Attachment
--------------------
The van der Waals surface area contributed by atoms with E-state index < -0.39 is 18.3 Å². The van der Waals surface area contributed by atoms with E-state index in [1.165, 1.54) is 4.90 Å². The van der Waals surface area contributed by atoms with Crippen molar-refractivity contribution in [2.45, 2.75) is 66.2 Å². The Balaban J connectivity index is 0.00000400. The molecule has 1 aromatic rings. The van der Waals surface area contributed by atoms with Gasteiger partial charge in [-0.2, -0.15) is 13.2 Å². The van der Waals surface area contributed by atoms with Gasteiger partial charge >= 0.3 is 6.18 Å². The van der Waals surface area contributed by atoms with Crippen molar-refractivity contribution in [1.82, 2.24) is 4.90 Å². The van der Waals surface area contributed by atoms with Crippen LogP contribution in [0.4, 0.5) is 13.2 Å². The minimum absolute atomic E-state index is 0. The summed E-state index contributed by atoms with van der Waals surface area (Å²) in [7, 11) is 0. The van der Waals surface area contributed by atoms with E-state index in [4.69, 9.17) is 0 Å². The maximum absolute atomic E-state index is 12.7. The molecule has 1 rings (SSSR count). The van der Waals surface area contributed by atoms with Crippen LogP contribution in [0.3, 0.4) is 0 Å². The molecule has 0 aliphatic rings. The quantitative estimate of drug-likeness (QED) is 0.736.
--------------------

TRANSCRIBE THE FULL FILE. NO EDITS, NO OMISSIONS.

The van der Waals surface area contributed by atoms with E-state index < -0.39 is 18.3 Å². The van der Waals surface area contributed by atoms with E-state index in [1.165, 1.54) is 4.90 Å². The van der Waals surface area contributed by atoms with Crippen molar-refractivity contribution in [2.45, 2.75) is 66.2 Å². The Balaban J connectivity index is 0.00000400. The molecule has 1 aromatic rings. The van der Waals surface area contributed by atoms with Gasteiger partial charge in [-0.2, -0.15) is 13.2 Å². The van der Waals surface area contributed by atoms with Gasteiger partial charge >= 0.3 is 6.18 Å². The van der Waals surface area contributed by atoms with Crippen molar-refractivity contribution in [1.82, 2.24) is 4.90 Å². The van der Waals surface area contributed by atoms with Crippen LogP contribution in [0.4, 0.5) is 13.2 Å². The minimum absolute atomic E-state index is 0. The summed E-state index contributed by atoms with van der Waals surface area (Å²) in [7, 11) is 0. The van der Waals surface area contributed by atoms with E-state index in [4.69, 9.17) is 0 Å². The maximum absolute atomic E-state index is 12.7. The molecule has 1 rings (SSSR count). The van der Waals surface area contributed by atoms with Crippen LogP contribution in [0.3, 0.4) is 0 Å². The molecule has 0 aliphatic rings. The quantitative estimate of drug-likeness (QED) is 0.736.